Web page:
Kitchen sponges: Not so clean
How clean are our kitchen sponges?
As a nurse I know a thing or two about keeping clean and about the importance of hygiene. I take this approach in the home, ensuring that everything I do, whether it is cooking dinner or sprucing up the house is achieved with that same kind of mentality.
Imagine my horror then at learning that the humble kitchen sponge, which we use on a daily basis to keep everything looking nice and tidy, is in fact one of the dirtiest object in the home.
Researcher at the University of Arizona found that such a sponge is 200,000 times dirtier than a toilet seat – I know! How wild is that!
Dr Chuck Gerba, professor of microbiology at the university, noted that what we assume to be the dirtiest place is in fact anything but. Whether you will chop your fruit and vegetable on a toilet seat is another thing, but it does make you wonder.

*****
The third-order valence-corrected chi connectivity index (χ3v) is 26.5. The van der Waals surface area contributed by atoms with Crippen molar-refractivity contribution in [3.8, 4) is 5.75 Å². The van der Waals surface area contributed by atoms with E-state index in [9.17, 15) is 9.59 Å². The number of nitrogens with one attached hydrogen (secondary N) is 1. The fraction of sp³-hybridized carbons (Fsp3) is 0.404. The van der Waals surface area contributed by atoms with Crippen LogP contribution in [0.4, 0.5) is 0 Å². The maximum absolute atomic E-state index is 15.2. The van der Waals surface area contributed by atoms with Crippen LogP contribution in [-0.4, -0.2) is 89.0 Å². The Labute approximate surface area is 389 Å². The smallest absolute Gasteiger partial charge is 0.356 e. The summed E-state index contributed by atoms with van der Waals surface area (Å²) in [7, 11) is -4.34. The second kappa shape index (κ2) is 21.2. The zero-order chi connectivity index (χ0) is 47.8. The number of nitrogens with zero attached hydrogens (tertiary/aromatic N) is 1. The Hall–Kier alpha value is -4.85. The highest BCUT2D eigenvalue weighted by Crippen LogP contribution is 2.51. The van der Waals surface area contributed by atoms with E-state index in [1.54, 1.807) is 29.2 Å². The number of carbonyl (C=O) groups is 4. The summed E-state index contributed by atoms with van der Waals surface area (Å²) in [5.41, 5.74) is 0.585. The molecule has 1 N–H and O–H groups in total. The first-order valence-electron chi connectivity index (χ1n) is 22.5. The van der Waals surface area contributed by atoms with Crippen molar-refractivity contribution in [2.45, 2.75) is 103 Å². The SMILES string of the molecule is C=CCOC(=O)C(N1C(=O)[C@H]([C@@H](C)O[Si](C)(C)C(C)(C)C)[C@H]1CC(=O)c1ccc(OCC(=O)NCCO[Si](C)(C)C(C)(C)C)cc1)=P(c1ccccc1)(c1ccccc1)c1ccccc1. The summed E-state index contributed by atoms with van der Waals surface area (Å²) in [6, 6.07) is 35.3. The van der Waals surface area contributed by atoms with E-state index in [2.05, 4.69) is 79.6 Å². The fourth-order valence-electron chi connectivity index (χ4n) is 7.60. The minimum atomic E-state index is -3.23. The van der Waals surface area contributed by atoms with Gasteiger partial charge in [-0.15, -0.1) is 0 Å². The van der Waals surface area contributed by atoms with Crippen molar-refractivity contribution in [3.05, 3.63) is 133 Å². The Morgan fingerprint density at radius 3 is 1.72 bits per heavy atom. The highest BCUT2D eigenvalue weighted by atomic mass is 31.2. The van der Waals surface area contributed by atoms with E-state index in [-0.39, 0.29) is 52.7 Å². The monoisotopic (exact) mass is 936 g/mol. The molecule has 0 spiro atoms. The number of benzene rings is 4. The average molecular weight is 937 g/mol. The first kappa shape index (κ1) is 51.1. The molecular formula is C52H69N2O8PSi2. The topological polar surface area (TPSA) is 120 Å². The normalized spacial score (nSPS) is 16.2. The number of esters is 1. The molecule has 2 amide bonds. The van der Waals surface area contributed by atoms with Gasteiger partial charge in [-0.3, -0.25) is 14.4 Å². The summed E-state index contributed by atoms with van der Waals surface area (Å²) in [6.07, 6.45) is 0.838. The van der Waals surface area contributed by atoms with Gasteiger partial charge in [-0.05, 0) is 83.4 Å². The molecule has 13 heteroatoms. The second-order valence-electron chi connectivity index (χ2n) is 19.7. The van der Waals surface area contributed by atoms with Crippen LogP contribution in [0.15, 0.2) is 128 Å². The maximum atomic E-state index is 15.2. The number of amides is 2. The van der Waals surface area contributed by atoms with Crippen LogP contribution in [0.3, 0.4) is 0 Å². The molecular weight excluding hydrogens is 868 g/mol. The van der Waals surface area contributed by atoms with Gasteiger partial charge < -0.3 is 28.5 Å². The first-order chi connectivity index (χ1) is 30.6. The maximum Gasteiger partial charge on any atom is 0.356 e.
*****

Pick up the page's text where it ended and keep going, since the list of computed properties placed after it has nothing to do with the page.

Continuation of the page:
"It's one of the cleanest things you'll run across in terms of micro-organisms," the expert told the BBC. "It's our gold standard – there are not many things cleaner than a toilet seat when it comes to germs."
It really is insightful knowledge as it tells us revelatory things about stuff we take for granted. We don't often bat an eyelid when it comes to sponges, or in fact chopping boards – also a host to lots of germs.
Professor Hugh Pennington, a leading microbiologist concurred with the findings of the research.
"It would be fine to use the sponge to wash up with, wiping food off the plates in hot water, but never, never use a sponge to wipe a plate clean," he told the Daily Mail.
"There is a science to this sort of thing, and it's not rocket science. There is a certain amount of common sense."
How often do you change your kitchen sponge?
Posted by Margo Hunter